According to Yuan et al. (2020), algorithms for automatically estimating the fascicle orientation can be divided into three different approaches. In the first category, the tracking is semi-automatic by following a manually marked indicidual fibers in subsequent frames. This can be done, for example by calculating the optical flow, like in the UltraTrack software Farris and Lichtwark (2016). A disadvantage of these methods is the cumulative error, which requires manual correction after several frames. In addition, misalignments may result due to significant changes in the appearance and intensity of the structures between successive frames. These problems occur particularly with large displacement fields due to fast motion and insufficient sampling rates of most currently available commercial devices.

Figure 1: Annotated example of an ultrasonic image of the muscle gastrocnemius medialis.

Methods based on texture feature detection form the second category, which includes Hough transform Zhou and Zheng (2008), Radon transform Zhao and Zhang (2011), or vesselness filter Rana et al. (2009). The disadvantage of these methods is that the result of the angle estimation may be distorted by speckle noise and intramuscular blood vessels, which modify the characteristics of the muscle fascicles.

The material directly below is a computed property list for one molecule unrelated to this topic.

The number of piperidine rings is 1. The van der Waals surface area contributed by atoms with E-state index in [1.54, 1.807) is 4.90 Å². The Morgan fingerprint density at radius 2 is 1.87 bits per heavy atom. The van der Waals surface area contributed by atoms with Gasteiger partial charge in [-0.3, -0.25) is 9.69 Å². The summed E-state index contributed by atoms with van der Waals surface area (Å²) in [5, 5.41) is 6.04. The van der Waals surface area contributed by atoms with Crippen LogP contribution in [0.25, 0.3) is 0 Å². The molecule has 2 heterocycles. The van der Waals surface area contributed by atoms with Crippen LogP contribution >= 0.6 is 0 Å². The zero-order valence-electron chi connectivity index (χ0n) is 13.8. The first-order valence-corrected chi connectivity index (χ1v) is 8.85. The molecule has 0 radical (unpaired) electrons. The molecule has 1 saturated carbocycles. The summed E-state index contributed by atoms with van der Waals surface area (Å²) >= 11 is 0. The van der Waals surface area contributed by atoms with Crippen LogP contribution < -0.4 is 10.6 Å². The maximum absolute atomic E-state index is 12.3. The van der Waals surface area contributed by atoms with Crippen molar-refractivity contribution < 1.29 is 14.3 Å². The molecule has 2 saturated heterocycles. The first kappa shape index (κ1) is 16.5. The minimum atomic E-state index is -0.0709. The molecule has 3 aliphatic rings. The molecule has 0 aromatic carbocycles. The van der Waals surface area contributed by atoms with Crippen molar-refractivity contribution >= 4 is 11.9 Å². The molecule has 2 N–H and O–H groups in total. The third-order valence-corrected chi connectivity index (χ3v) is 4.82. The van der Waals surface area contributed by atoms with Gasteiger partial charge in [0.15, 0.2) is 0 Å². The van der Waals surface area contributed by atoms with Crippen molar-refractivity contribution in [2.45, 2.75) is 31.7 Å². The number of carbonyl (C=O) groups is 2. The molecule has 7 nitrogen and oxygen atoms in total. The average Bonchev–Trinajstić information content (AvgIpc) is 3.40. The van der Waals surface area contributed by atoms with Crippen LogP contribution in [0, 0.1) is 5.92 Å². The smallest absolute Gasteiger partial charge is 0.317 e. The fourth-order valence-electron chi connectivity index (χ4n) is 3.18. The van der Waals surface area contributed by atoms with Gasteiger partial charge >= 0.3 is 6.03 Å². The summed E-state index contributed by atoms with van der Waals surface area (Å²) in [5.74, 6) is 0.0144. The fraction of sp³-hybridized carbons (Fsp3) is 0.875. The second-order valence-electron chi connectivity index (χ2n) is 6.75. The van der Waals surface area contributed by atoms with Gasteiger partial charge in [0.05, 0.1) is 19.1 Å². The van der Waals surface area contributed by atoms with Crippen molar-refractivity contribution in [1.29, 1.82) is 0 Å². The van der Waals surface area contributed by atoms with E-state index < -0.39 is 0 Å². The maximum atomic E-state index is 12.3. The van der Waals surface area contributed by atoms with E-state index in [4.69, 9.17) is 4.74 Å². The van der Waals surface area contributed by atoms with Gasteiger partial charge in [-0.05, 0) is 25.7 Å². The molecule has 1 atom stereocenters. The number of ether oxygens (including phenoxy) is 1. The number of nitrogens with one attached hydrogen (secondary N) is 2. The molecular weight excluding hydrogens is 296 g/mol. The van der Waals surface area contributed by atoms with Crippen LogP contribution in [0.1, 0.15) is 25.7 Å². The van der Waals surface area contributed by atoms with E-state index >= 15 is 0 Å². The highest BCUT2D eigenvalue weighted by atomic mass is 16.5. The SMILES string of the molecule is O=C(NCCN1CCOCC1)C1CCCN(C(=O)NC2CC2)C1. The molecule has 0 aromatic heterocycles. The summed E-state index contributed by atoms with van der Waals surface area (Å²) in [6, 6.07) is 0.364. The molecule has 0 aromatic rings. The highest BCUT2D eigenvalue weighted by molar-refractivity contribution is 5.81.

The third category includes deep learning approaches. Cunningham proposed deep residual

Cunningham et al. (2017)

and convolution neural networks

Cunningham et al. (2018) to estimate the muscle fascicle orientation. One problem with using deep learning methods is that they require a large amount of manually measured image data to achieve good results. Another difficulty is the dependence of the image acquisition and the image distortions on the ultrasound transducer, so that adjusted data sets are required.

In the present article, we compare two established methods from the literature with two new approaches to determine the orientation of textures. As established methods, we consider vesselness filtering Rana et al. (2009) and Radon transform Zhao and Zhang (2011). We compare these with the very recently proposed gray value cooccurence matrix based texture orientation estimation Zheng et al. (2018) and the calculation of the angle using the projection profile Dalitz et al. (2008). The latter method has been used for some time in document image analysis for estimating the rotation of binary documents. Here we demonstrate that it can be used for gray level images, too.